Definition - What does Zero-Day Exploit mean?
A zero-day exploit involves targeting specific computer vulnerabilities in tandem with a general announcement that identifies the explicit security vulnerability within a software program. When software vulnerability is identified, information about its nature is relayed to a specific person or software company and a secure remedy is urgently implemented. It is during this precious time period that an attack may occur should the vulnerability be announced to the entire public. The time involved it takes to combat the problem may be longer than it takes to spread the word about it, providing a tip to hackers who may be on the lookout for this type of opportunity.
Techopedia explains Zero-Day Exploit
Once a computer vulnerability is exposed to the general public, there is a very real danger that malicious parties will exploit the vulnerability before it can be repaired. In other instances, the hacker may be the very first to discover the vulnerability and may announce it to the general public. In this case, the software company or individual may not be notified in time to fix the vulnerability, giving hackers just enough time to exploit it. To guard against this type of exploitation, companies can enlist various protection measures including network access controls, lockdowns of wireless access entries, virtual local area networks and intrusion detection systems.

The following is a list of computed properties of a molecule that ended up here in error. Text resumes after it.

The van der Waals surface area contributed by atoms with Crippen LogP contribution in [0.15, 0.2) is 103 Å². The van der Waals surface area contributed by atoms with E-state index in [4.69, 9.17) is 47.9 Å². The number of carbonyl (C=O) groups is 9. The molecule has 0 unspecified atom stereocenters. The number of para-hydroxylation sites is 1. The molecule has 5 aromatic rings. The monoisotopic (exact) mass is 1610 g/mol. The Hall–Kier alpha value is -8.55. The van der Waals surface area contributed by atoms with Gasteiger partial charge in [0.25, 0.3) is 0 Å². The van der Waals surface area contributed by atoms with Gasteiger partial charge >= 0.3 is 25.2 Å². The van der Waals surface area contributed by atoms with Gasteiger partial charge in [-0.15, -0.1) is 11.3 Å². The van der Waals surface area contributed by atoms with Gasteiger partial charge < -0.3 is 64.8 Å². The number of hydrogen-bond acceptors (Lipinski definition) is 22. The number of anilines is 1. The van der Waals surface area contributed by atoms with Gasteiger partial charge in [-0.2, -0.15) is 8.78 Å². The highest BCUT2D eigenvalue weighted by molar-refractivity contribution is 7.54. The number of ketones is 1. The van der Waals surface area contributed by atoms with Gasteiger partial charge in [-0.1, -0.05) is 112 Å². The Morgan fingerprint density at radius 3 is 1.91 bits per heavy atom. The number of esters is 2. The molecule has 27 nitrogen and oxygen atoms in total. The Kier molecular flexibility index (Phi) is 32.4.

Channeling the Human Element: Policy, Procedure and Process
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